Australian court upholds most international travel bans

Canberra, Australia-On Tuesday, an Australian court dismissed a challenge to the federal government’s strict authority to prevent most citizens from leaving the country to prevent COVID-19 from being taken home.

Australia is the only developed democracy that prohibits its citizens and permanent residents from leaving the country, except in “exceptional situations” where it can provide “unavoidable reasons.”

Since March 2020, most Australians have been stranded in island nations by government emergency orders under strong biosecurity laws.

Libertarian group Libertarian Works attends weddings and funerals, cares for dying relatives, and meets newborn babies in front of a full bench in federal court in early May. He claimed that Health Minister Greg Hunt had no legal authority to enforce a travel ban that prevented him from doing so. Baby.

Jason Potts, a lawyer at LibertyWorks, claimed that Australians have the right to leave their country under the international convention on civil and political rights ratified by Australia.

However, the three judges ruled that obedience was based on “a false premise that rights are absolute.”

LibertyWorks lawyers argued that such biosecurity management orders are only imposed on individuals, not the entire population. This order may only be imposed if the individual has symptoms of a human illness on the list, is exposed to such illness, or does not comply with travel requirements.

The judge ruled that when legislators created emergency powers under the Biosecurity Act 2015, the interpretation of the law hampered Congress’s clear intentions.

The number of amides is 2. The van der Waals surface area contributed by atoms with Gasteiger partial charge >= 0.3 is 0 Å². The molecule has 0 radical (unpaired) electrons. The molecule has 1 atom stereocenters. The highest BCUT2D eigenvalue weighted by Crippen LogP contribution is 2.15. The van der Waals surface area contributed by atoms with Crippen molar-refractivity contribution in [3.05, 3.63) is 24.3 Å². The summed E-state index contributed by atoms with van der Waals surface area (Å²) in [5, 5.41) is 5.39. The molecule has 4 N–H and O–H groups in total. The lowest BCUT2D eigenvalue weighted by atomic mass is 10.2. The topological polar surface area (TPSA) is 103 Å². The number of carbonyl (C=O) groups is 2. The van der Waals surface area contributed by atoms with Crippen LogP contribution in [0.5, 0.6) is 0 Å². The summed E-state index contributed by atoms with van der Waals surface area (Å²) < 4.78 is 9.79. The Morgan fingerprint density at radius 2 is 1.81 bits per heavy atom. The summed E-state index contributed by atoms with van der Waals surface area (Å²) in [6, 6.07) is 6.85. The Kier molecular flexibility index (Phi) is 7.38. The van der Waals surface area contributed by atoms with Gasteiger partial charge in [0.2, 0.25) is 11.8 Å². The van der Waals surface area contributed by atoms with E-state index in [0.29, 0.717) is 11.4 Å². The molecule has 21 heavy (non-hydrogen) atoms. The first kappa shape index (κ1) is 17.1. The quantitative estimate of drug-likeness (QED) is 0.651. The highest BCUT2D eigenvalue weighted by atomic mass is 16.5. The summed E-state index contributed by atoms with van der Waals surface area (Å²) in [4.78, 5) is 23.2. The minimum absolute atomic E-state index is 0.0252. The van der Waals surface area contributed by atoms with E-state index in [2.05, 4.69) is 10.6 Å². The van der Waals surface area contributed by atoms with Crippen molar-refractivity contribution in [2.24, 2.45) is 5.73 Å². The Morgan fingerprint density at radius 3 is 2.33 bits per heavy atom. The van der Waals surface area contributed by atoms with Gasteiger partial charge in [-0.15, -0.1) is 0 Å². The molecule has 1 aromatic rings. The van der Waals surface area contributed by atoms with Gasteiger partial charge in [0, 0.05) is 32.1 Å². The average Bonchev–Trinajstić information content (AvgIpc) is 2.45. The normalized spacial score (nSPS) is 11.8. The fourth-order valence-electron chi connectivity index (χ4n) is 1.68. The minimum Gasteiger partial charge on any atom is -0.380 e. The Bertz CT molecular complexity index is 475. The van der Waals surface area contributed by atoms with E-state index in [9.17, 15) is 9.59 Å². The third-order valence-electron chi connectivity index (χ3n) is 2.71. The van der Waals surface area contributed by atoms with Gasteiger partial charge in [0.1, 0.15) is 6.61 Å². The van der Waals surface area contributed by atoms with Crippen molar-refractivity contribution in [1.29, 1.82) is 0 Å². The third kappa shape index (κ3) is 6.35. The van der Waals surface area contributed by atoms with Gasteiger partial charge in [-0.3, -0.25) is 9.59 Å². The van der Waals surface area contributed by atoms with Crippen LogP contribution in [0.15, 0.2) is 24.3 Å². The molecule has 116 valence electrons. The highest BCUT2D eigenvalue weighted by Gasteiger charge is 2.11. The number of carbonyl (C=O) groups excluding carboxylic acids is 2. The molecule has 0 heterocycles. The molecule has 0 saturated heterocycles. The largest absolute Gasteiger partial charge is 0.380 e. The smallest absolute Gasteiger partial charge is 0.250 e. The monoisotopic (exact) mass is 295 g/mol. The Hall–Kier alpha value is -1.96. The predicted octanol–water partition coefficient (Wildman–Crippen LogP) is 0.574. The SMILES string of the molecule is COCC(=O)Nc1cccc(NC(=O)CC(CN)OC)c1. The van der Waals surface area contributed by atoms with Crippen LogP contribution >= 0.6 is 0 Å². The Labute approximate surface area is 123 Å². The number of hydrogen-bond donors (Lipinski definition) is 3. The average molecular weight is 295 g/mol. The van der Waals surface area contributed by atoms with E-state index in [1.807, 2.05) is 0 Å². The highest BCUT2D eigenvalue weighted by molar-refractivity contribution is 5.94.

“It may be admitted that travel restrictions are strict, and they may be found to be infringing on individual rights,” the judge said in a judgment. “But Congress was aware of that.”

Andrew Cooper, president of LibertyWorks, said he was considering appealing to the High Court.

“We are very disappointed with today’s ruling. We continue to believe that border closures are flawed in law and, perhaps more importantly, unjustified for human rights reasons. It’s also important to remember that legality isn’t always right, “Cooper said in an email.

“Europe and most countries in the world have opened their borders, but only North Korea and Australia continue to tightly control the capacity of citizens to leave,” Cooper added.

He expected hundreds of thousands of Australians to fly within a few weeks if they were elected.

Australian plane
Qantas plane taking off from Sydney International Airport on May 6, 2021. (Saeed Khan / AFP via Getty Images)

Critics of the emergency order argue that this is the toughest for 30% of Australians born abroad.

The government states that strict border controls have played an important role in Australia’s relative success in containing the spread of COVID-19.

Studies show that most Australians admire the government’s drastic border control.

According to a survey released last month by an Australian newspaper, 73% of respondents said they needed to close their borders at least until mid-next year.

The Australian Broadcasting Corporation reported in its own survey last week that 79% of respondents agreed that the border should be closed until the pandemic is globally curtailed.

Critics of Australian travel restrictions argue that the decisions about who can travel and why they can travel are inconsistent and invisible.

Esther and Charles Baker, an ultra-Orthodox Jewish couple from Melbourne, Australia’s second largest city, refused two exemptions on a flight to New Jersey last June to attend the wedding of their youngest son. Was done.

They appealed to federal court for religious and cultural reasons in exceptional circumstances. However, the judge dismissed their proceedings and ordered the couple to pay the government’s legal costs for their challenge.

Those in the heart of Melbourne’s coronavirus cluster were allowed to attend a wedding in India. He was not infected in the country, but was infected during the 14-day hotel quarantine required after returning home. Officials say he infected travelers in another room on his floor and the virus was carried into the air.

Melbourne launched a seven-day lockdown on Friday for a cluster that had grown to more than 50 cases by Tuesday.

Australia and New Zealand opened an unquarantine travel bubble in April and would like to create such a bubble with other countries in time.

Rod McGark